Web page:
Determining the future of water in South Africa
Looking ahead, WWF South Africa recently teamed up with international leaders in scenario planning, the Boston Consulting Group (BCG), to explore possible water futures through scenario planning – a powerful tool to help individuals, companies and governments stretch their thinking as well as assist leaders to tackle uncertainty in what lies ahead.
Following a workshop with representatives from government, industry and civil society, WWF and BCG published a thought-provoking report Scenarios for the Future of Water in South Africa.
“In our complex world, we cannot predict with confidence where we will end up. However, our discussions showed that – whether we move towards strong governance and a growing economy or end up with supplies failing under climate change and crumbling governance – there are actions we could take now that would prepare us better for all eventualities,” said Christine Colvin, WWF-SA Senior Advisor for Freshwater.
Organisations can use the scenarios to consider what part they can play to help South Africa overcome the current crisis, as well as prepare for and even shape the future of water security in South Africa.
“We encourage all organisations to immerse themselves in this report and to carefully consider each potential reality before considering how they might prepare, and most critically, what they could do differently today,” said Colvin.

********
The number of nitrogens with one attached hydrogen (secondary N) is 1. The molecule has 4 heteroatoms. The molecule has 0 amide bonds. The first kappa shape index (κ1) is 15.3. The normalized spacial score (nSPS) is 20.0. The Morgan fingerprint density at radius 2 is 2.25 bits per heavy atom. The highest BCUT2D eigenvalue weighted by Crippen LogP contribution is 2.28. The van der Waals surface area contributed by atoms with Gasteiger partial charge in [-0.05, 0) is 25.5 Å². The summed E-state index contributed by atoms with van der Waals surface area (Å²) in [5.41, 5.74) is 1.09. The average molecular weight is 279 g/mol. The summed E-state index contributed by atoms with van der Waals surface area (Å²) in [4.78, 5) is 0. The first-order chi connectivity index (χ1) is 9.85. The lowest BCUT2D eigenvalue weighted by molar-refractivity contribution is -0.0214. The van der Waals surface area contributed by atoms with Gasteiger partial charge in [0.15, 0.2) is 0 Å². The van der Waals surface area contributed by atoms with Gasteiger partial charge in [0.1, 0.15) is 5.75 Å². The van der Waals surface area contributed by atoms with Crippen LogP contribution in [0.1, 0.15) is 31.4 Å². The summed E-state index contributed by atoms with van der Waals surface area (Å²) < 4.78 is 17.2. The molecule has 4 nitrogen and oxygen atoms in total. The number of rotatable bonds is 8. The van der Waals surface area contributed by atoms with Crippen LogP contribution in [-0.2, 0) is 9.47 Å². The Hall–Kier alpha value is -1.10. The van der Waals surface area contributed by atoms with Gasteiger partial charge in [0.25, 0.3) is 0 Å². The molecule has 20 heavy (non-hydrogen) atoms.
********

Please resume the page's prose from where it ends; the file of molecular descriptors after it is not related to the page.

The scenario process explored two key uncertainties in South Africa’s water future – the availability of water and the state of water governance – that will help to shape the country’s water future.
And faced with a variety of vastly different potential water futures, the report calls for collective action to deliver on four goals: become a water-conscious country with sufficient knowledge and skills in the water sector; implement strong water governance; manage water supply and demand regulations and protect water resources; and become a smart water economy.
Indeed, there are real opportunities for South Africa to take steps that other water stressed nations on the continent could follow.
“There are real opportunities for South Africa to lead Africa in the transition towards a water-smart economy, with new technologies and enterprise innovations that ensure our water security,” said Colvin.
“But we need to take decisive steps now, and not wait until the next drought.”